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The Importance of Age Diversity Management for Admins

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Posted: 27th Jun 2016  |  Share this Article:

Delighted to introduce Silvia Salomon. Silvia is a trainer and consultant in diversity management, National Chairman of EUMA Italy and a former Executive Assistant. Our interview is about age diversity management and what it means to the administration community.

Diversity management is the practice of addressing and supporting multiple lifestyles and personal characteristics within a defined group.  Management activities includes educating the group and providing support for the acceptance of, respect for and inclusion of various racial, cultural, societal, geographical, economic and political backgrounds. (source business dictio). In the workplace, it focuses especially on age, gender and cultural diversity.

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Tell us a little bit about your background and why you decided to teach diversity management?
I studied foreign languages and semiotics, and was an executive assistant to the CEO for over 16 years. The last company I worked at was acquired by a multinational company and my position was made redundant. That was at the outburst of the crisis. I found myself over-skilled for the job market. I decided to become a trainer and consultant to profit from my competencies and experience. Together with other colleagues I co-founded a network of professionals focused on psycho-social risks and job related stress.

What are the issues we are facing with age diversity management?
The speed of change: technology is developing so fast that today we no longer speak of centuries, we speak of decades. A generation used to  span over 25 years, it is now 10-15 years. One generation is made up with people who share the same values as a consequence of sharing the same social models, historical events and backgrounds. But if change occurs faster, generations shrink, reference models get old too fast, many different values from different generations co-exist and the risk is that they will clash with each other in the work place.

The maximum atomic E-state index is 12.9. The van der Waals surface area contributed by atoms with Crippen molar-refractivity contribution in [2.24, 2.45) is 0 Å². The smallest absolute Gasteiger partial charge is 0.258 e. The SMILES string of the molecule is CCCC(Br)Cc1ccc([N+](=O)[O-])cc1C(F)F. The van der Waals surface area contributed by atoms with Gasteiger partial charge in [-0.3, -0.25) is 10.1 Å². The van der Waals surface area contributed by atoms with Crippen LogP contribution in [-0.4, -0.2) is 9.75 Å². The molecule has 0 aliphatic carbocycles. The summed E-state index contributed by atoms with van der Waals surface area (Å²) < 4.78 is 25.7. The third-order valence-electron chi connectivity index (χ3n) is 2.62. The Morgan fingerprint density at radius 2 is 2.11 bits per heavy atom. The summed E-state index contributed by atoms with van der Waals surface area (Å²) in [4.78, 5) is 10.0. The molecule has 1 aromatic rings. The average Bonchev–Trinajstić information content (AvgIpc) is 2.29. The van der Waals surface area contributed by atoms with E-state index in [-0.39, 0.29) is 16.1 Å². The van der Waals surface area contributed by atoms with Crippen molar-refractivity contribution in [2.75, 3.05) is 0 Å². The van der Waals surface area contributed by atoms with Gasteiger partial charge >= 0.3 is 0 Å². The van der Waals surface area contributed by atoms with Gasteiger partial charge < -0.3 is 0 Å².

Complexity: the working contest is becoming more and more complex and we need to take into consideration many different elements. The main ones are: people getting old, but still able to work because life quality and health have improved and people are asked to retire later. This sums up to a new phenomenon called active ageing. People are still working when they were due to be retired. This has an impact on their motivation first and is a big change in their life plans. But also on the organisation of work and relationships with the new generations coming into the work place. The new generation being digital natives, they own the knowledge of new technology as mother tongue speakers. Therefore they have  a professional advantage over the older generations; they are more skilled and competent and for this reason they are preferred to the older generation when it comes to investing in talents and development projects in the workplace. The approach many companies have results in a big risk of generational clash. On top of this, many digital natives in Europe will be second generation/third generation citizens. This adds up the cultural difference to the  generational one.
Technology,  Innovation and knowledge sharing: the new generation masters new technologies quicker and easier than the older generation. This means that for the first time in history the knowledge sharing model is becoming obsolete: once it was the elder who taught the younger, now we have reversed roles and it may be the young person being asked to teach the elder, which is not a natural process.  We need to learn to adapt, embrace this change and become accustomed to it.